CALIFORNIA | LOCAL
December 21, 2013 | By Joseph Serna
A man who forced his way into a Reseda apartment Friday night and shot its two occupants -- one fatally -- is a 32-year-old Iraq war veteran who suffers from post-traumatic stress disorder, Los Angeles police said. For reasons still unclear to investigators, Ricardo Javier Tapia, 32, of Reseda forced his way into an apartment in the 7500 block of Canby Avenue about 6:40 p.m. Friday armed with a handgun, according to police. Police said he shot a man and woman inside, killing the man and critically wounding the woman.
SCIENCE
December 12, 2013 | By Alan Zarembo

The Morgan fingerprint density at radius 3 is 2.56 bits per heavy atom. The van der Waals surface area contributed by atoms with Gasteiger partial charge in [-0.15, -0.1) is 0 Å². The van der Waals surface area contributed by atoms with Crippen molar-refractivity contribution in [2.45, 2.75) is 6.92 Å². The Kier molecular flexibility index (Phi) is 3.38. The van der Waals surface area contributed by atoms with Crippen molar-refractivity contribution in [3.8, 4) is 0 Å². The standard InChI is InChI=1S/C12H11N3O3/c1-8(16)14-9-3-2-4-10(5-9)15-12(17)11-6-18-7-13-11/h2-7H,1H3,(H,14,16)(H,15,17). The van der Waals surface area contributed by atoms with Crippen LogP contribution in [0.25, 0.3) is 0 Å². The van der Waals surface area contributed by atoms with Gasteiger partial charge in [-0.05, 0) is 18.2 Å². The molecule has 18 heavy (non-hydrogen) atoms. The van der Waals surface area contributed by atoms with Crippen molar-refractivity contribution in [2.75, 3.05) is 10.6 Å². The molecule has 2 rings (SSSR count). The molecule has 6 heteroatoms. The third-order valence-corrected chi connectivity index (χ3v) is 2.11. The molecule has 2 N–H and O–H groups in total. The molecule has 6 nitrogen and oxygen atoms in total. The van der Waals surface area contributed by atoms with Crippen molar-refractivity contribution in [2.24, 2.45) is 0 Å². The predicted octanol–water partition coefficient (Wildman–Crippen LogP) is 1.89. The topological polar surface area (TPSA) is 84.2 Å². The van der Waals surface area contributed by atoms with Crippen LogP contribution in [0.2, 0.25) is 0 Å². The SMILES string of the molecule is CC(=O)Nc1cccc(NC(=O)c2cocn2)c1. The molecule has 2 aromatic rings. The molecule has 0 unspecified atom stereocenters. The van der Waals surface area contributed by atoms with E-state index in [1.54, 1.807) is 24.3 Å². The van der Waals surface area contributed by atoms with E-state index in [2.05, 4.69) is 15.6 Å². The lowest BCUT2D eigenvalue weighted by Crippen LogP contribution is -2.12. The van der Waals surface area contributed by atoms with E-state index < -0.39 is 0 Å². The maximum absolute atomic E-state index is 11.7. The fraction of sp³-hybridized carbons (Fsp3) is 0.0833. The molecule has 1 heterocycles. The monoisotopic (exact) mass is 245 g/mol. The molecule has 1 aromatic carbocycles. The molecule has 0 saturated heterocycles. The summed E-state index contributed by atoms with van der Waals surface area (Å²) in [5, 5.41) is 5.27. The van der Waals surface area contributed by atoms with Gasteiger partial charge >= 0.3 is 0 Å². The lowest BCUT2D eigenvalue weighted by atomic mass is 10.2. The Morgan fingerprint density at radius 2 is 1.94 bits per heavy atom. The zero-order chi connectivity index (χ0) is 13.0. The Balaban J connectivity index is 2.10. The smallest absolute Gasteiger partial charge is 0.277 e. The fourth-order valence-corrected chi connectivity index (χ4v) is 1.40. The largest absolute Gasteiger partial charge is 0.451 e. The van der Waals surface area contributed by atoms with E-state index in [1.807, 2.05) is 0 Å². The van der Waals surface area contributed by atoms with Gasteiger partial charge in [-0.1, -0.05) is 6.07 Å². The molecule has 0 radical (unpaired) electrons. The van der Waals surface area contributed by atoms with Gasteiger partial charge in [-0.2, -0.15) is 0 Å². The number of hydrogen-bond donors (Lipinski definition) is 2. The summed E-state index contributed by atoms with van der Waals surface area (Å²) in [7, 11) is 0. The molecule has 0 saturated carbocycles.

Up to a fifth of U.S. service members who served in Iraq and Afghanistan have come home with a blast-related concussion or post-traumatic stress disorder - or both. A study published Wednesday in the journal JAMA Psychiatry helps detail the relationship between the two conditions. Marines who suffered mild traumatic brain injuries while deployed were roughly twice as likely to get PTSD, researchers found. One likely explanation is that the bomb blasts, the most common cause of brain injuries during the wars, are psychologically traumatizing as well.